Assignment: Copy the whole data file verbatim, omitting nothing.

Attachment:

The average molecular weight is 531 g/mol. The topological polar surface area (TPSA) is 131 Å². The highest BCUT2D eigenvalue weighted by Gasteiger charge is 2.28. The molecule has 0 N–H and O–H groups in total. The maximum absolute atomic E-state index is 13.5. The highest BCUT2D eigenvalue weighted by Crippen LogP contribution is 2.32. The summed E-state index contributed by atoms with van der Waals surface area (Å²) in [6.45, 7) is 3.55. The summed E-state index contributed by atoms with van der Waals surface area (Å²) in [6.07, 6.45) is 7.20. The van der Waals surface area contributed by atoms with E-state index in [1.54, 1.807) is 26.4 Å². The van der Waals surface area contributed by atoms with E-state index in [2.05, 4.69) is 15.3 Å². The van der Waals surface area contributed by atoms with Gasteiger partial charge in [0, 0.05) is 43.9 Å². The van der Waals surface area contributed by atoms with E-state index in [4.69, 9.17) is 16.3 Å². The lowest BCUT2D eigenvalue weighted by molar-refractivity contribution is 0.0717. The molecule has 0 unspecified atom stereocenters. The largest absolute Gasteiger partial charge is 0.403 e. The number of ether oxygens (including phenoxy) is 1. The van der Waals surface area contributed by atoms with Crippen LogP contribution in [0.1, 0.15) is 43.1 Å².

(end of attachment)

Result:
The average molecular weight is 531 g/mol. The topological polar surface area (TPSA) is 131 Å². The highest BCUT2D eigenvalue weighted by Gasteiger charge is 2.28. The molecule has 0 N–H and O–H groups in total. The maximum absolute atomic E-state index is 13.5. The highest BCUT2D eigenvalue weighted by Crippen LogP contribution is 2.32. The summed E-state index contributed by atoms with van der Waals surface area (Å²) in [6.45, 7) is 3.55. The summed E-state index contributed by atoms with van der Waals surface area (Å²) in [6.07, 6.45) is 7.20. The van der Waals surface area contributed by atoms with E-state index in [1.54, 1.807) is 26.4 Å². The van der Waals surface area contributed by atoms with E-state index in [2.05, 4.69) is 15.3 Å². The van der Waals surface area contributed by atoms with Gasteiger partial charge in [0, 0.05) is 43.9 Å². The van der Waals surface area contributed by atoms with E-state index in [4.69, 9.17) is 16.3 Å². The lowest BCUT2D eigenvalue weighted by molar-refractivity contribution is 0.0717. The molecule has 0 unspecified atom stereocenters. The largest absolute Gasteiger partial charge is 0.403 e. The number of ether oxygens (including phenoxy) is 1. The van der Waals surface area contributed by atoms with Crippen LogP contribution in [0.1, 0.15) is 43.1 Å².